Home / Daily / Queensland Budget 'missed opportunity' for mitigation, tax reform
16 June 2021
The Insurance Council of Australia (ICA) has labelled the Queensland Government’s 2021/22 Budget a “missed opportunity” to invest in mitigation works and cut insurance taxes.
In a statement released today, ICA says the Budget announced just $10 million for household resilience and mitigation measures to protect Queenslanders from extreme weather events.
With just $3 million to be spent on new household resilience funding in 2021/22, the Budget has failed to confront the enormity of the challenge to make Queensland homes and businesses more resilient to natural disasters, ICA says.
The insurance industry’s peak body also pointed out the Palaszczuk Government is not renewing the Household Resilience Program – a $41.5 million funding scheme to help eligible homeowners in coastal areas improve the resilience of their homes against cyclones.
ICA says the move will leave many Queensland homeowners without support for much-needed home building mitigation.
In addition to the disappointing investment in resilience and mitigation, the ongoing failure to address stamp duty on insurance means underinsurance will continue to be an issue in the state with the greatest exposure to the impacts of natural disasters, ICA says.
“Insurers have been calling for some time for greater investment in resilience and mitigation measures, so it’s disappointing the Queensland State Budget fails to meet this challenge,” CEO Andrew Hall said.
“The Federal Government’s recent allocation of $600 million over five years for new disaster preparation and mitigation programs and $40 million to make strata buildings in northern Australia more resilient to extreme weather potentially unlocks significant partnership investments with the states.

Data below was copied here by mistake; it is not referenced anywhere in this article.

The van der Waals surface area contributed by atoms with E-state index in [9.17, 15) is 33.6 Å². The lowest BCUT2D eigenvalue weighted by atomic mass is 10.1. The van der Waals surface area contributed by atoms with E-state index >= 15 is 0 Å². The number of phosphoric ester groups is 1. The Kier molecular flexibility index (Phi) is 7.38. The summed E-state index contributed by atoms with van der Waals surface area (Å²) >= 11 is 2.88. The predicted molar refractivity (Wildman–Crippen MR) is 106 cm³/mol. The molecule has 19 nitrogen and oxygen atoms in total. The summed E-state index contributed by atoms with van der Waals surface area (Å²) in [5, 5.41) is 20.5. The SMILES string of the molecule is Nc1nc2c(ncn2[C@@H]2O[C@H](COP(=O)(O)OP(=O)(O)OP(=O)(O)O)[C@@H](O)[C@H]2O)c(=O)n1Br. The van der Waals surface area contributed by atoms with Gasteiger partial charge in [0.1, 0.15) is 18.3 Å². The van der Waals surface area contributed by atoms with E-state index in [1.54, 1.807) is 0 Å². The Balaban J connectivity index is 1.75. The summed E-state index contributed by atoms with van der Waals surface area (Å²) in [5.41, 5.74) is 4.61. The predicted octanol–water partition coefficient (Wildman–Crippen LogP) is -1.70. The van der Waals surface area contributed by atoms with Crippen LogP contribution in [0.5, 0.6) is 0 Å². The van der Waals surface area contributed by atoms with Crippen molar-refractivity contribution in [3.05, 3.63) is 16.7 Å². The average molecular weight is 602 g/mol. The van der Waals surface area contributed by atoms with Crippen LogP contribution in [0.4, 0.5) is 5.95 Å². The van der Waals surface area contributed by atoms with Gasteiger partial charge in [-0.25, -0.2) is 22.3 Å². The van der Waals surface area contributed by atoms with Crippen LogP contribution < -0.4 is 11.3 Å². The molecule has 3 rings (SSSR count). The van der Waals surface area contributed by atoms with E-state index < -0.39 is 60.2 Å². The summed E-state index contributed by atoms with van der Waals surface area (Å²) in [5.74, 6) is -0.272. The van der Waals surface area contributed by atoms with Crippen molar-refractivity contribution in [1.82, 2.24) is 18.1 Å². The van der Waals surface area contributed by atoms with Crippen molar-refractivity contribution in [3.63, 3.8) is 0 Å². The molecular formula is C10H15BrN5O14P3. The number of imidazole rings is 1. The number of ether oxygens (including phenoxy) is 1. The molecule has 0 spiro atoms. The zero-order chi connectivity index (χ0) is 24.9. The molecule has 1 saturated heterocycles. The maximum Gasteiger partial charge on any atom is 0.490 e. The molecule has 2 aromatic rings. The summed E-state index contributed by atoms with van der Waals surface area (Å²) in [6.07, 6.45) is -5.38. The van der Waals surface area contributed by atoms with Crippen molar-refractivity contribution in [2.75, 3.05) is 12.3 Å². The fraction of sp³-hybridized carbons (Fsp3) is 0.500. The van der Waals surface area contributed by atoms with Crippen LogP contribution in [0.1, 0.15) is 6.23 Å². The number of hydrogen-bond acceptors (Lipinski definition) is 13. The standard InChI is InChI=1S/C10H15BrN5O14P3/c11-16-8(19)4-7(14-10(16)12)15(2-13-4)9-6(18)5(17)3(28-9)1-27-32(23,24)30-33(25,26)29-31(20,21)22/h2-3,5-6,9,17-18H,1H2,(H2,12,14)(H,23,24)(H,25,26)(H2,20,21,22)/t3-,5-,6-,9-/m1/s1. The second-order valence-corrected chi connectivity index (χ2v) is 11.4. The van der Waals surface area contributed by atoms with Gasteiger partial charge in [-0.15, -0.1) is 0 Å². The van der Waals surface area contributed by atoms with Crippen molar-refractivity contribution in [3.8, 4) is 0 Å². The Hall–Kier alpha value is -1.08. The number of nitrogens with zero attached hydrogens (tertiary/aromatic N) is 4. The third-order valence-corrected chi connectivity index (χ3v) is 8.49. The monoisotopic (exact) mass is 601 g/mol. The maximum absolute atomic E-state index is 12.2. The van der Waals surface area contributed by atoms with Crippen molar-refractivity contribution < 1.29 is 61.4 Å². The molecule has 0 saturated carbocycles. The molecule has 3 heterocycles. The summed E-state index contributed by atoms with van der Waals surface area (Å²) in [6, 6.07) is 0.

“Queensland should be looking to maximise these opportunities.”
He says on the revenue side, stamp duty on insurance remains a retrograde measure that numerous inquiries and reviews have found leads to household underinsurance or non-insurance.
Mr Hall repeated the ICA’s calls urging all state and territory governments to advance tax reform and remove stamp duty on insurance products to increase insurance affordability for all Australians.
In the Budget released yesterday, the Palaszczuk Government outlined what it says are further funding and actions to support risk mitigation through key infrastructure schemes such as the $418.3 million Building our Regions program.
It says key measures in the 2021/22 Budget that will also help increase disaster resilience and support insurance affordability include:
• $14.4 million in funding to support mitigation projects in 2021/22 through the $65 million Queensland Resilience and Risk Reduction Fund, jointly funded by the Australian Government
• $10 million additional funding to establish the North Queensland Natural Disasters Mitigation Program to administer grants to local government for disaster mitigation initiatives that assist in reducing the cost of insurance in their communities.
“Over the past decade, north Queensland has borne the brunt of multiple major cyclones and floods, contributing to large increases in insurance premiums and reduced availability of insurance coverage,” the Budget paper says.
“The Queensland Government’s ongoing investment in mitigation works, complemented by the Australian Government’s recent commitments, will help to put downward pressure on insurance premiums for Queensland families and businesses in high-risk and cyclone-prone areas."
The Budget also announced $10.8 million over four years has been allocated to implement priority actions in response to the Royal Commission into National Natural Disaster Arrangements in Queensland and $13.8 million over the same period to support existing public cyclone shelters.
Click here for the Budget paper.